“What you have given me is the most profound experience I can imagine.”
These were the words of William Shatner, shortly after returning to Earth from a trip just past the edge of space, during an emotional conversation with Blue Origin founder Jeff Bezos.
The Canadian actor, famously played Captain Kirk on the original television series “Star Trek” added that space flight was “incredible” and something “everyone in the world has to do”.
“It was so moving for me,” said Shatner.
Bezos’ company launched Shatner and three others in a New Shepard rocket on Wednesday, with the crew spending a few minutes in weightlessness during the trip to space and back.
Read the full transcript of what Shatner Bezos shared below or watch the video above.
Shatner: “Everyone in the world has to do this. Everyone in the world has to see it … it was amazing.”
Shatner: “I mean, seeing the little things, the weightlessness and the blue color go by and now you’re staring into the black. That’s the thing. This blue cover is this sheet, this blanket, this blue blanket all around us We think ‘oh, that’s blue sky’ and all of a sudden you shoot through it all of a sudden, as if you were tearing a sheet from yourself in your sleep, and you look into the black – in black ugliness. And you look down, there it is Blue down there and black up there, and there is mother earth and consolation and – is there death?
Shatner: “It was so moving for me. That experience, it was something unbelievable. Yes, weightlessness, I ran out of stomach, that was so strange, but not as strange as the blue cover – I would never have expected that. It’s one thing to say, “Oh heaven … and it’s fragile,” it’s all true. But what’s not true, what’s unknown until you do [go to space] is this pillow, there is this soft blue. Look at the beauty of this color. And it’s so thin and you’re through in no time. How thick is it? Is it a mile? “
Bezos: “The atmosphere depends on how you measure because how it gets thinner, maybe 50 miles.”
Shatner: “So you’re through 50 miles … suddenly you’re through the blue and you’re into black … it’s mysterious and galaxies and stuff, but what you see is black and what you see down there is.” there light, and that’s the difference. “
Star Trek actor William Shatner experiences weightlessness with three other passengers during the climax of the Blue Origin New Shepard NS-18 mission’s suborbital flight near Van Horn, Texas, USA in a still from the video dated October 13, 2021.
Blue origin | Reuters
Shatner: “And not to have that? You did something … what you gave me is the most profound experience I can imagine. I am so touched by what just happened. It is extraordinary from it. I hope that I can keep what I feel now, I don’t want to lose it. It’s so much bigger than me and life, it has nothing to do with the little green-blue ball, with the enormity and the quickness and suddenness of life and death. Oh my god it’s amazing. “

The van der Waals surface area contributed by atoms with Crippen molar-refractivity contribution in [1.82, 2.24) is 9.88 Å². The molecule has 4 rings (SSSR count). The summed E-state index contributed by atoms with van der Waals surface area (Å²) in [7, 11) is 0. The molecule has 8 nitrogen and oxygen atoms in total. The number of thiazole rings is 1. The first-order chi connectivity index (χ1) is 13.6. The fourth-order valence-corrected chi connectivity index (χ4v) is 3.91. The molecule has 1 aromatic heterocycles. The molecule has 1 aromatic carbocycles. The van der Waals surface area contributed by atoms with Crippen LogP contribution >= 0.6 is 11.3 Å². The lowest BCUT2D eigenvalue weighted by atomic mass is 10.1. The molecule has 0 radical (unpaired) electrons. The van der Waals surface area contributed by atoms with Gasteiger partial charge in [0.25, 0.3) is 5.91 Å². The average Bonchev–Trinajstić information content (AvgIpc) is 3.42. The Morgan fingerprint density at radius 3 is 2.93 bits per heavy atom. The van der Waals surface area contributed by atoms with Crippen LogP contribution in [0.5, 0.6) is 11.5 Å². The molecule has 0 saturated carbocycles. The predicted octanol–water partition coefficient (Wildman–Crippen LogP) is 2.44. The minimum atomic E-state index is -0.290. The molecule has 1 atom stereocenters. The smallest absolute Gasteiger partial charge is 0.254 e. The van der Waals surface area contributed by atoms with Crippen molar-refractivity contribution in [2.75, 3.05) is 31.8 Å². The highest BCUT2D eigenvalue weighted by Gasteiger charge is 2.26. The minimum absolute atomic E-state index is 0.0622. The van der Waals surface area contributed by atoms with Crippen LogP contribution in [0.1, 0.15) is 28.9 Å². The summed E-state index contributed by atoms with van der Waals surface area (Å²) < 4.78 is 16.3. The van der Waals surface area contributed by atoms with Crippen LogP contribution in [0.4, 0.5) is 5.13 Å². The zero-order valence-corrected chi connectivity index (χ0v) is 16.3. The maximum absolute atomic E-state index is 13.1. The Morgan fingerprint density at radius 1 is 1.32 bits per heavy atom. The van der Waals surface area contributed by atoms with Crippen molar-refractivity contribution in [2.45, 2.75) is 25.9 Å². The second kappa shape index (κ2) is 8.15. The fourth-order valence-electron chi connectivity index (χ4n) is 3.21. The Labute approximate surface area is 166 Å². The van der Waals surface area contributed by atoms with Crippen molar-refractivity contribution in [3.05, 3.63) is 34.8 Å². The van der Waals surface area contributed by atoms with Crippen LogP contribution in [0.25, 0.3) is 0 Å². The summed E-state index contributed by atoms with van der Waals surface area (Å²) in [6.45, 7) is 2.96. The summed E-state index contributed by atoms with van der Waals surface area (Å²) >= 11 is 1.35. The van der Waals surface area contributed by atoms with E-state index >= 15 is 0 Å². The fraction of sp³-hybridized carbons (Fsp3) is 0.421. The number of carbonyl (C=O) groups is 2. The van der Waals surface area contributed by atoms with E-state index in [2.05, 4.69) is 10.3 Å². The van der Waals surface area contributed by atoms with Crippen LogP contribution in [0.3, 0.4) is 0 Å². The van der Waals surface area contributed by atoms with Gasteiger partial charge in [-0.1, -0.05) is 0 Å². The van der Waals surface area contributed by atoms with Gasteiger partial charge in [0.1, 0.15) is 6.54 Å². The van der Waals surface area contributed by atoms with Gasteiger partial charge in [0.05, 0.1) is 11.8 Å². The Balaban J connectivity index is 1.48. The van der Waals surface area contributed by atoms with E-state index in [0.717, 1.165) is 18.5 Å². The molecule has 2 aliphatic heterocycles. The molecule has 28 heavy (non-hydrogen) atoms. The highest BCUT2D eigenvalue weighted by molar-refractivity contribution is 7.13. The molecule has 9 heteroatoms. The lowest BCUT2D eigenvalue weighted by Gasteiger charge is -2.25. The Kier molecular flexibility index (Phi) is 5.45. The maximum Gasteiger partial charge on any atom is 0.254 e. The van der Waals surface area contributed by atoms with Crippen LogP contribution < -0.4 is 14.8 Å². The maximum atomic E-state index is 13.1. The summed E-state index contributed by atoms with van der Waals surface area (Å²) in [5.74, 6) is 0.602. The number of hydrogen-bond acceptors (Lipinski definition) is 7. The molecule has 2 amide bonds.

Bezos: “It’s so nice.”
Shatner: “Nice, yes, nice in its own way, but.”
Bezos: “No, I mean your words. It’s just amazing.”
Shatner: “I can’t even begin to say it … what I would like to do is communicate as much as possible, is the danger. The moment you see the vulnerability of everything, it’s so small. This air that keeps us alive is thinner than your skin. It’s a splinter; it’s immeasurably small when you think of the universe. It’s negligible, this air. Mars has none, nothing. I mean if you think of carbon dioxide to oxygen and what is 20% that sustains our life? It’s so thin. “
Bezos: “And you shoot through so quickly.”
Shatner: “So fast! 50 miles.”
Bezos: “And then you’re just in black.”
Shatner: “You are in death.”
Bezos: “This is life.”
Shatner: “And that’s death. Right now is life and that is death. I have seen that.”
Bezos: That’s incredible. “
Shatner: “I’m overwhelmed. I had no idea. You know, we were talking earlier before we said, ‘Well, you know, it will be different.’ Whatever phrase you have, that you have a different view of things? That doesn’t begin to explain, describe, for me. “
Shatner: “This is the commercial now. It would be so important for everyone to have this experience, in some way – maybe you take it to 3D and wear glasses to have that experience, which is certainly a technical possibility.
Shatner: “We were lying there and I think – one delay after another and we are there – and I think ‘yeah, I’m a little nervous here’. And they moved the page, and ‘oh, there’s something in the engine’ they said, ‘Found an anomaly in the engine … we’re holding on a little longer.’ And I feel that, in the stomach, the biome inside, and I think ‘okay, I think I’m a little nervous here’ and then another delay. By the way, the simulation … it’s just a simulation, everything else is a lot more complicated. “
Bezos: “Don’t get it.”
Shatner: “Don’t catch it … and besides, with the risk of BANG this thing. That wasn’t something like the simulation.”
Bezos: “It’s the G-forces!”
Shatner: “It’s the G-Forces. And you think what will happen to me? Will I be able to survive the G-Forces? ‘ Do you feel that? Will I survive? Good God, just get on the damn [launch tower] Gantry was enough. Oh my god what an experience. “
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